When we test for intersection with object inside a grid cell, we check for intersection with the whole object, not just the portion of the object that is contained in the grid cell. Here, the larger sphere is contained in the dark blue cell, so we test for intersection with our ray--which it does. However, the intersection point is not inside the dark blue grid cell, and is not the first point of intersection either (which would have been found in the next grid cell above the dark blue one). To avoid this, we check to see if the intersection point we find is within the current grid cell, but still store/cache the intersection point we found for later use so we don't have to "find" this point again

andreww334

Would an alternative solution or optimization be to only check on intersection on only the part of the object that is within the grid, performing some operation to redefine only that specific part of the surface? I'm not sure if this is even possible, but it seems like an inefficiency would exist in the case of complex objects with regions that don't end up in the grids on the path of the ray's traversal.

emilyma53

How do we represent the path of the ray when implementing this? It seems visually intuitive when drawing out the ray as a straight line, but I am unsure how we would be able to represent this path since it cuts through each grid box in a different location. Perhaps through a Vector2D of points?

sayandas00

@emilyma53, I think we can still use the ray equation with the ray represented as a point (o) with a direction (d) both as Vector2Ds and then solve for intersection with the object surface (like slide 21 of Lecture 9). Its not a big deal if o lies outside the grid box, just the final intersection point (which we could check with plugging t into r(t) = o + td and checking if that lies in the grid box).

When we test for intersection with object inside a grid cell, we check for intersection with the whole object, not just the portion of the object that is contained in the grid cell. Here, the larger sphere is contained in the dark blue cell, so we test for intersection with our ray--which it does. However, the intersection point is not inside the dark blue grid cell, and is not the first point of intersection either (which would have been found in the next grid cell above the dark blue one). To avoid this, we check to see if the intersection point we find is within the current grid cell, but still store/cache the intersection point we found for later use so we don't have to "find" this point again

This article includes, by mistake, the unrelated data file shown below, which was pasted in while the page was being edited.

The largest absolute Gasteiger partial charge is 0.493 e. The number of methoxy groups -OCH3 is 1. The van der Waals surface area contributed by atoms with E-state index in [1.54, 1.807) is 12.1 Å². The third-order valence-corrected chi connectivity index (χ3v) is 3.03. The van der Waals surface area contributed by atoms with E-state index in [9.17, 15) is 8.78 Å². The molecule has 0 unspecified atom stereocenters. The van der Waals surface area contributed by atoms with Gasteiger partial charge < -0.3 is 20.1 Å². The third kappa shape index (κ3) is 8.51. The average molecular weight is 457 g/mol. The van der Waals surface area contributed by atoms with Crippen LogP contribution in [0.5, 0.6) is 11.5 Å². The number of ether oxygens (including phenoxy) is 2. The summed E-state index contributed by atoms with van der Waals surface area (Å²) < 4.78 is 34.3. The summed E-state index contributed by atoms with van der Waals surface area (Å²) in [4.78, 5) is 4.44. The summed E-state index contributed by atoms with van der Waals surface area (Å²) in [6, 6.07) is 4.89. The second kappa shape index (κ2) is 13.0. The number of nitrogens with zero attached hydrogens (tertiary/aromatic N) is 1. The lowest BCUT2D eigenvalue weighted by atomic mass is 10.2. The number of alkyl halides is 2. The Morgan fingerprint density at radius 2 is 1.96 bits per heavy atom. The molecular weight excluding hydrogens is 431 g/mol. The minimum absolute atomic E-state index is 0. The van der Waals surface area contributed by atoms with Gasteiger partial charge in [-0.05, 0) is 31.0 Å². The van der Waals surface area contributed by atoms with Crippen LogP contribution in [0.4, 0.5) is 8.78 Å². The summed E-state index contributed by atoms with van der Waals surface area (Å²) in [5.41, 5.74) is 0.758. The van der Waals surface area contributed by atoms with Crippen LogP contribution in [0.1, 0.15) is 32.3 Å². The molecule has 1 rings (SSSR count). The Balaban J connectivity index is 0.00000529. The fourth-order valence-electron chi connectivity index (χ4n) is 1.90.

Would an alternative solution or optimization be to only check on intersection on only the part of the object that is within the grid, performing some operation to redefine only that specific part of the surface? I'm not sure if this is even possible, but it seems like an inefficiency would exist in the case of complex objects with regions that don't end up in the grids on the path of the ray's traversal.

How do we represent the path of the ray when implementing this? It seems visually intuitive when drawing out the ray as a straight line, but I am unsure how we would be able to represent this path since it cuts through each grid box in a different location. Perhaps through a Vector2D of points?

@emilyma53, I think we can still use the ray equation with the ray represented as a point (o) with a direction (d) both as Vector2Ds and then solve for intersection with the object surface (like slide 21 of Lecture 9). Its not a big deal if o lies outside the grid box, just the final intersection point (which we could check with plugging t into r(t) = o + td and checking if that lies in the grid box).